Blowtorch

The blowtorch is commonly used where adiffuse(wide spread) high temperature naked flame heat is required but not so hot as to causecombustionorwelding. Temperature applications aresolderingbrazing, softening paint for removal, melting rooftar, or pre-heating largecastingsbeforeweldingsuch as for repairing. It is also common for use in weed control bycontrolled burnmethods and meltingsnowandicefrompavementsanddrivewaysin cold climate areas. Especially the United States and Canada, road repair crews may use a blowtorch to heatasphaltorbitumenfor repairing cracks in preventive maintenance. It is also used incooking; one common use is for the creation of the layer of hard caramelized sugar in acrme brûle.2

In 1882, a new vaporizing technique was developed byCarl Richard Nybergin Sweden,1and the year after, the production of the Nyberg blowtorch started. It was quickly copied or licensed by many other manufacturers.

In the case of the gas torch the fuel tank often is small and serves also as the handle, and usually is refuelled by changing the fuel tank with the liquefied gas in it.

Largepropane torchused for construction

in Wiktionary, the free dictionary.

liquid petroleum gas(LPG) with ambient atmospheric air via a replaceable LPG cylinder.

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For other uses, seeBlowtorch (disambiguation).

Early blowtorches usedliquid fuel, carried in a refillable reservoir attached to the lamp. Modern blowtorches are mostly gas-fuelled. Their fuel reservoir is disposable or refillable by exchange. The term blowlamp usually refers to liquid-fuelled torches still used in the UK. Liquid-fuelled torches are pressurized by a piston hand pump, while gas torches are self-pressurized by the fuel evaporation.

Fuel torches are available in a vast range of size and output power. The term blowtorch applies to the smaller and lower temperature range of these. Blowtorches are typically a single hand-held unit, with their draught supplied by a natural draught of air. The larger torches may have a heavy fuel reservoir placed on the ground, connected by a hose. This is common for butane- or propane-fuelled gas torches, but also applies to the older, large liquid paraffin (kerosene) torches such as theWells light.

Website with information about gasoline blowtorches

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The US blowtorch was independently developed with a distinctive flared base and was fuelled bygasoline, whereas the European versions usedkerosenefor safety and low cost.

The blowtorch is referred to in industry and trade as per the fuel consumed by the tool:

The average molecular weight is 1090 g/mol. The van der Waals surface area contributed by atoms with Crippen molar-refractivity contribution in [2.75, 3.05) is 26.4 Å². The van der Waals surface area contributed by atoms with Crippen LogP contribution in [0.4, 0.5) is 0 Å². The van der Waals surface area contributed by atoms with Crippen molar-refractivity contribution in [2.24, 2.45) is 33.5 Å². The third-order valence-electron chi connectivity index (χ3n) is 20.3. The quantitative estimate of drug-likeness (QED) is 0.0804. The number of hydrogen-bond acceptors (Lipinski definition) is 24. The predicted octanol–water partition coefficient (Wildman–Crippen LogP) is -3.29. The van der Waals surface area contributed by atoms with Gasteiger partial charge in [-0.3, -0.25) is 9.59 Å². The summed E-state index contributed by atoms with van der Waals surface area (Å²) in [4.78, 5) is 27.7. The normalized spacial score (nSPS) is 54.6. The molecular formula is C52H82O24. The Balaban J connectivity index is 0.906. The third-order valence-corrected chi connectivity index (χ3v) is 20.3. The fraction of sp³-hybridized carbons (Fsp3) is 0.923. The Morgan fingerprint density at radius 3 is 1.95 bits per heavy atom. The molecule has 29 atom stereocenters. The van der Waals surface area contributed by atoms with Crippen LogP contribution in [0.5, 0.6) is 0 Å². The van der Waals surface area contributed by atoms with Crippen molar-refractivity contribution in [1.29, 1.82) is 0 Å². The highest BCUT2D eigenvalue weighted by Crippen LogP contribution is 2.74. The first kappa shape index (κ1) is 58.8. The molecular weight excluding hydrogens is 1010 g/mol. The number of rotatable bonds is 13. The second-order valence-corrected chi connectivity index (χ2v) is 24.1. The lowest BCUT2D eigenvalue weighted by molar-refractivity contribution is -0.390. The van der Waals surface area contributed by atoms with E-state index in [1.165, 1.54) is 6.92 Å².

Aflame gunis a large type of blowlamp with built-in fuel tank, used for various purposes: weed control bycontrolled burnmethods, melting snow and ice off walk and driveways in the winter, starting a fire, etc. It is commonly confused in word usage with aflamethrower.

This page was last edited on 10 July 2018, at 11:20

In 1797 or 1799, German inventor August von Marquardt invented a blowtorch inEberswalde.

(British Englishuses the wordblowtorchto mean a cutting torch as used for cutting metal, often anyoxy-fuel welding and cuttingtorch.)

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From Wikipedia, the free encyclopedia

An old-fashioned kerosene/paraffin blowtorch/blowlamp

BBC – Food, Caramelising with a blowtorch.

Ablowtorch(U.S. and Australia), orblowlamp(UK), is a fuel-burningtoolused for applyingflameandheatto various applications, usuallymetalworking.

Another early blow pipe patent comes from USA, dated May 13, 1856.

Liquid, with ambientafter vaporizing it using a coiled tube passing through the flame. They take time to start, needing pre-heating with burningmethylated spirit:

The forms with ga搜索引擎优化us fuel are sometimes fed from aliquid petroleum gascylinder via a hose.

Many torches now use a hose-supplied gas feed, which is often mains gas. They may also have aforced-airsupply, from either an air blower or an oxygen cylinder. Both of these larger and more powerful designs are less commonly described as blowtorches, while the term blowtorch is usually reserved for the smaller and less powerful self-contained torches. The archaic term blowpipe is sometimes still used in relation tooxy-acetylene weldingtorches.

After theKorean Warin the 1950s, propane caused many changes in the blowtorch industry worldwide, and by the 1970s most manufacturers of the old type of blowtorch, using gasoline or kerosene as fuel, had disappeared. There remain several manufacturers producing brass blowtorches in India, China andNorth Koreafor markets where propane gas is difficult to obtain or too expensive to be viable.

The blowtorch is of ancient origin and was used as a tool by gold and silversmiths. They began literally as a blown lamp, a wickoil lampwith a mouth-blown tube alongside the flame. This type of lamp, with spirit fuel, continued to be in use for such small tasks into the late 20th century.

October 1, 1926, pp 685. Blowtorch Made from Gasoline Lamp by LB Robbins: Google books:[1]

Modern paraffin flame gun, 3 feet 3 inches = 1 m long

kerosene as perC.R. Nybergof Sweden patent of 1882: a simpleusing liquidfuel(such askerosene(USA) / paraffin oil (UK).

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